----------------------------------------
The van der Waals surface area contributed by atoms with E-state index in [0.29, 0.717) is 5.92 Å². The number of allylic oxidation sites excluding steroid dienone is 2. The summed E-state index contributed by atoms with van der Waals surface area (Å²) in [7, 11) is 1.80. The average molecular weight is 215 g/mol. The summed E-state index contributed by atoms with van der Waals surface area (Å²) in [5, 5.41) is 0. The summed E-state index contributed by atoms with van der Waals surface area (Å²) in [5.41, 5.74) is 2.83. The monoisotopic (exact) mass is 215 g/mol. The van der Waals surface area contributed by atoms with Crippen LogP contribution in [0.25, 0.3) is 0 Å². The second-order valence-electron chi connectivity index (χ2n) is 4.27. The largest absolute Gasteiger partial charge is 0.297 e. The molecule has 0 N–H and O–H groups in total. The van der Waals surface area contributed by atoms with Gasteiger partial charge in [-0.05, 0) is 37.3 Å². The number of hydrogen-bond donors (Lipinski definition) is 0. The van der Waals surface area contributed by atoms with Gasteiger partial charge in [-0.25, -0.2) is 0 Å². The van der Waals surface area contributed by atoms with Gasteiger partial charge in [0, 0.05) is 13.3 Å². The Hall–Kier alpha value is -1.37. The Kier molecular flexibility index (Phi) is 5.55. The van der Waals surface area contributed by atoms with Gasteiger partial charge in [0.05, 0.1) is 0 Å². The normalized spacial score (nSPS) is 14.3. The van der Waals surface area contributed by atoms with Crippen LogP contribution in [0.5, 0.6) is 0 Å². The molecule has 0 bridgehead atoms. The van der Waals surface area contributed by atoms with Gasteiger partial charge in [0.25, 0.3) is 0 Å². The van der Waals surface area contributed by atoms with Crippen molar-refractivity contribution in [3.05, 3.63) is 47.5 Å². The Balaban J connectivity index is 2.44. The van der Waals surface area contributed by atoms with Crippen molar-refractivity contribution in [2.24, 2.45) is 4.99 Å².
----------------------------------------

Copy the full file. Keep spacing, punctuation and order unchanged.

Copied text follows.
The van der Waals surface area contributed by atoms with E-state index in [0.29, 0.717) is 5.92 Å². The number of allylic oxidation sites excluding steroid dienone is 2. The summed E-state index contributed by atoms with van der Waals surface area (Å²) in [7, 11) is 1.80. The average molecular weight is 215 g/mol. The summed E-state index contributed by atoms with van der Waals surface area (Å²) in [5, 5.41) is 0. The summed E-state index contributed by atoms with van der Waals surface area (Å²) in [5.41, 5.74) is 2.83. The monoisotopic (exact) mass is 215 g/mol. The van der Waals surface area contributed by atoms with Crippen LogP contribution in [0.25, 0.3) is 0 Å². The second-order valence-electron chi connectivity index (χ2n) is 4.27. The largest absolute Gasteiger partial charge is 0.297 e. The molecule has 0 N–H and O–H groups in total. The van der Waals surface area contributed by atoms with Gasteiger partial charge in [-0.05, 0) is 37.3 Å². The number of hydrogen-bond donors (Lipinski definition) is 0. The van der Waals surface area contributed by atoms with Gasteiger partial charge in [-0.25, -0.2) is 0 Å². The van der Waals surface area contributed by atoms with Gasteiger partial charge in [0, 0.05) is 13.3 Å². The Hall–Kier alpha value is -1.37. The Kier molecular flexibility index (Phi) is 5.55. The van der Waals surface area contributed by atoms with Gasteiger partial charge in [0.05, 0.1) is 0 Å². The normalized spacial score (nSPS) is 14.3. The van der Waals surface area contributed by atoms with Crippen LogP contribution in [0.5, 0.6) is 0 Å². The molecule has 0 bridgehead atoms. The van der Waals surface area contributed by atoms with Gasteiger partial charge in [0.25, 0.3) is 0 Å². The van der Waals surface area contributed by atoms with Crippen molar-refractivity contribution in [3.05, 3.63) is 47.5 Å². The Balaban J connectivity index is 2.44. The van der Waals surface area contributed by atoms with Crippen molar-refractivity contribution in [2.24, 2.45) is 4.99 Å².